Thursday, October 03, 2013

Seattle Mayoral Candidate, Ed Murray, Delivers Vision for City

Here's what he said in his speech about public education:

As mayor, I will make education at every level the foundation of the city’s work. We need to move from being an educated city to becoming an education city. As Mayor, I will use every possible tool in my toolbox to make sure that our education system is delivering the education and skills that our kids need and our economy demands. I’ll work with the council on bold ideas like universal pre-school and use the Road Map Project’s “Cradle to Career” indicators and milestones to push for better leadership and resources for education. 

We can no longer close our eyes to the sad fact that we are failing too many kids—this is not an achievement gap, because these kids have it in them to succeed. It is an opportunity gap, because we have not done what we need to do to lift kids up and give them what they need. We as a city cannot move forward economically while leaving so many of our own kids behind – that kind of tension can only hold for so long before something snaps. 

Once again, our sense of togetherness must inform the questions we ask and the solutions we propose. 

As Mayor, I’ll push more resources for dual-language programs that have proven to be effective and respect the diverse language abilities of Seattle’s kids. I’ll bring stakeholders together to make sure that teachers have the training and certification they need to work with the diversity of languages and cultures that are in our schools. And even as we’re making sure that more kids are graduating and are college or career-ready, I’m also going to make sure that if they do graduate, they have jobs right here in Seattle.

First off, I'd love to know what "make education at every level of the foundation of the city's work" would look like.

"Tool in the toolbox?"  Tired and an ed reform favorite.

Okay, so he restates the achievement gap as an opportunity gap.  So what?  What supports does he propose beyond universal preschool.

On dual-language programs, popularity does not = success.  How does he know they are effective?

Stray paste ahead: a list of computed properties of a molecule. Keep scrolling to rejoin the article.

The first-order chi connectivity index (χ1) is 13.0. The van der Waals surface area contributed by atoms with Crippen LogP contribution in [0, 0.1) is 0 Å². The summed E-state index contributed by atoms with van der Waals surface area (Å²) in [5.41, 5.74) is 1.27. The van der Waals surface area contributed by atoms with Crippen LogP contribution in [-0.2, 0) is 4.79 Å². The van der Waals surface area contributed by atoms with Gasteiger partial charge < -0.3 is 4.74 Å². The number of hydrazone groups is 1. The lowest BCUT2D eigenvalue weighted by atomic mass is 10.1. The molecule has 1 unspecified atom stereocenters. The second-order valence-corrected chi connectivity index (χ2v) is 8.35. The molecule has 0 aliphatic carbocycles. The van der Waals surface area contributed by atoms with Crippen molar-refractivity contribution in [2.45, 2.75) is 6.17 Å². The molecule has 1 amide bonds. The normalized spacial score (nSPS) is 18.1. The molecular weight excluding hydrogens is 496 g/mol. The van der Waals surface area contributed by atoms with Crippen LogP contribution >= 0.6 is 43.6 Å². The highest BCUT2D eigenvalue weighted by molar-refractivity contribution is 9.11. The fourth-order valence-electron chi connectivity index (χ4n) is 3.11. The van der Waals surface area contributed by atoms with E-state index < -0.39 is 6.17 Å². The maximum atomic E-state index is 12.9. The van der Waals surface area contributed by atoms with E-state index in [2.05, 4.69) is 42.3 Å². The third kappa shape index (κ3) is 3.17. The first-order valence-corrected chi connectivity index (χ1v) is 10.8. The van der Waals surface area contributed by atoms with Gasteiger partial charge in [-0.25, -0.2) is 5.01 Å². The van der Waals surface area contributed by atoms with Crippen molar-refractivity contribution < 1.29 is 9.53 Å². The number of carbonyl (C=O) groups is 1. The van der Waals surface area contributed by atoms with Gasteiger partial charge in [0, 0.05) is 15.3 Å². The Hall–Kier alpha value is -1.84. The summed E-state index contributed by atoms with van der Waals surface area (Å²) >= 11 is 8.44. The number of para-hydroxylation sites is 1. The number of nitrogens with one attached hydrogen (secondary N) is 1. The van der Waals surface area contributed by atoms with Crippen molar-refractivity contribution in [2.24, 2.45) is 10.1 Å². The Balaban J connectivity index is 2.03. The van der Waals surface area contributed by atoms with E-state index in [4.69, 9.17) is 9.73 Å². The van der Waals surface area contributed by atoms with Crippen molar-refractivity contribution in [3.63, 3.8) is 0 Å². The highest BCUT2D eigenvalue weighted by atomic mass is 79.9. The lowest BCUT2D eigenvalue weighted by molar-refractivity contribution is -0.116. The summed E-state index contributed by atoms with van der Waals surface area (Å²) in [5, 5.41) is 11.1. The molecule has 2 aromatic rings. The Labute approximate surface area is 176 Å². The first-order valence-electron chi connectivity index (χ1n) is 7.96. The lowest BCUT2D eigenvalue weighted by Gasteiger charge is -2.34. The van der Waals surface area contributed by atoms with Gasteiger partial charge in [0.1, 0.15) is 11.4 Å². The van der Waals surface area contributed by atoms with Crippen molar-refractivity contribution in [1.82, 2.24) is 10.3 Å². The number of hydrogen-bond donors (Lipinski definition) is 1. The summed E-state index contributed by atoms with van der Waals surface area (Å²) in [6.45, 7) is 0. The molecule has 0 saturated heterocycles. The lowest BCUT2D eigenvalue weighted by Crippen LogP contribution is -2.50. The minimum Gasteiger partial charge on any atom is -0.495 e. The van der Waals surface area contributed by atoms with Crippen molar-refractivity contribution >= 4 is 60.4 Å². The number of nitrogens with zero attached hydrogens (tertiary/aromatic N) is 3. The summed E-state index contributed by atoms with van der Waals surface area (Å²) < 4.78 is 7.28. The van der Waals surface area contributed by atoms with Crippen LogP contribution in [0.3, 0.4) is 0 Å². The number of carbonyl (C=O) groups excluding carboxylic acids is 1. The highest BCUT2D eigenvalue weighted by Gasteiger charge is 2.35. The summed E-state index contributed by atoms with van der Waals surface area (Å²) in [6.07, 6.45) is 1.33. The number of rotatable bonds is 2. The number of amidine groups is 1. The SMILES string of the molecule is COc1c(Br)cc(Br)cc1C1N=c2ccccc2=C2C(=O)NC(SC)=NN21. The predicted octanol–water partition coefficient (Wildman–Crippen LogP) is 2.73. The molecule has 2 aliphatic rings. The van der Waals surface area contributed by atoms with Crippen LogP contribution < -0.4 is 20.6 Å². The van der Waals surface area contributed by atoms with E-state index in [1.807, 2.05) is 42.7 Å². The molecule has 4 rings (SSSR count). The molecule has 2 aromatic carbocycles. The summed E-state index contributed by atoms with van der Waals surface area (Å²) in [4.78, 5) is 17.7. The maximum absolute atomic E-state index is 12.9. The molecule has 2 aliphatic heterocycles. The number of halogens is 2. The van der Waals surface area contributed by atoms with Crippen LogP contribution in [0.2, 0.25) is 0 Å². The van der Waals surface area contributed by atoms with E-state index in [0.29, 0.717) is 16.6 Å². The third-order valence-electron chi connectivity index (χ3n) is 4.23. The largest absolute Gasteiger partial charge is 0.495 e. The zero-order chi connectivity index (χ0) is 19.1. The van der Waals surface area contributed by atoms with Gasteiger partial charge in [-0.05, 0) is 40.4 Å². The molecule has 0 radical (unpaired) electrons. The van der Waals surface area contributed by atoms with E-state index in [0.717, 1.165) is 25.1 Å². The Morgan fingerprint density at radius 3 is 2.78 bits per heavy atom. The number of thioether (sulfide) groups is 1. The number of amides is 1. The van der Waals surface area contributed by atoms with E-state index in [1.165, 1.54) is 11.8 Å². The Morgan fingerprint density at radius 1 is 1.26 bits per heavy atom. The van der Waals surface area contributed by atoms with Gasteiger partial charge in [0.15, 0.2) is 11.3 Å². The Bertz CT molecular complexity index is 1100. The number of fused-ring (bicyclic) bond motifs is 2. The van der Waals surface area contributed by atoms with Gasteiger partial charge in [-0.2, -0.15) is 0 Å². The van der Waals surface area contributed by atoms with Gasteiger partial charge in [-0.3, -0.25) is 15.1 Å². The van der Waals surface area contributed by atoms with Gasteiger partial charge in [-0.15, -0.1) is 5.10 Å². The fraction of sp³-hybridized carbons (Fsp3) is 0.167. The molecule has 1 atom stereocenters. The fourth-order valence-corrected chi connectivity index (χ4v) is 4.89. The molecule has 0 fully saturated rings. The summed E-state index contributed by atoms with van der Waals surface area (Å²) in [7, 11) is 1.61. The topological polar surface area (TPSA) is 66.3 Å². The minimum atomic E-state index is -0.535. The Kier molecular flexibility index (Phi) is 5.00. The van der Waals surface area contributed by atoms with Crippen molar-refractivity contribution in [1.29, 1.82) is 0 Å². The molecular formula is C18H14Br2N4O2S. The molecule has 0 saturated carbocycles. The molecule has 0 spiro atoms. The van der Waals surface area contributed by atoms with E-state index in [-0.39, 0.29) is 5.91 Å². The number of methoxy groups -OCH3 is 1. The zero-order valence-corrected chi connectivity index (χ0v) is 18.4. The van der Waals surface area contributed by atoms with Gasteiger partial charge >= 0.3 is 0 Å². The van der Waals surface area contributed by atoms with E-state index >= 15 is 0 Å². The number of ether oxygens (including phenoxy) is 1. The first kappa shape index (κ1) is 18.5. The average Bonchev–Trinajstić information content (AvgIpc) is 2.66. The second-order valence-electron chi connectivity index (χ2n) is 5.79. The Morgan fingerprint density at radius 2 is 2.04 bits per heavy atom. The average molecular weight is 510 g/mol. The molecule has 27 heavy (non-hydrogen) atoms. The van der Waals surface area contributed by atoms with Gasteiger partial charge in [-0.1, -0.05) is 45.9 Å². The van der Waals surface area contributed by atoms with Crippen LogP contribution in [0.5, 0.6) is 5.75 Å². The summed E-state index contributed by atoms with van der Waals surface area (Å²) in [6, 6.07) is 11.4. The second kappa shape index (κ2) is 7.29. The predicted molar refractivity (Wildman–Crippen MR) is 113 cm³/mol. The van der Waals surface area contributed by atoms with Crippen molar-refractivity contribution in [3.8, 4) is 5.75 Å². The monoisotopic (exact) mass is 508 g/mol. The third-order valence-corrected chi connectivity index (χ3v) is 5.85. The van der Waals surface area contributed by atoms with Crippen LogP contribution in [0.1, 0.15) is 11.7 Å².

And I REALLY would like to know how he is going to make sure that teachers have the PD and training they need (but I'm not sure if he means to teach dual-language or to be culturally competent in the classroom).

Thoughts?

27 comments:

Blah said...

Murray needs to take responsibility for failing to fund education. I have no reason to believe him.

Patrick said...

Stock "education" speech given with minor variations by every politician. Lots of platitudes and no specifics.

mirmac1 said...

Empty promises he can't deliver.

Even when there are grants out there for PD for teachers in STEM, PBIS, differentiation etc, does our district pursue them? No. They go after pennies for the Alliance's over-priced, under-effective Seattle Teacher Residency.

Got to have a bake sale for teacher PD.

David said...

Well, on platitudes and empty promises he can't deliver, it's not like McGinn is any better. Here is what McGinn said in 2009:

McGinn said the city would take over Seattle schools two years into his term if there wasn't "demonstrable improvement in the schools." He followed that up by saying if there wasn't demonstrable improvement after for years, "Fire me. Kick me out."

Eric B said...

Well, beyond universal preschool, there's not much the Mayor can do other than take over the district. The fact that he doesn't seem to recognize this after his many years in elected office makes me wonder if he's paying attention. McGinn at least had the excuse of being a newcomer.

Melissa Westbrook said...

As I reported, Mcginn and Murray both have ideas about how to involve the City more in district administration. That will be quite the dialog, no matters who wins.

Jet City mom said...

Is Murray still behind SB 5895?

n said...

Good intentions . . . always good intentions. Where's the money? That's would speak volumes and I might listen.

Anonymous said...

I'm with Patrick. Platitudes, buzz words, no substance.
No thanks.

CT

RosieReader said...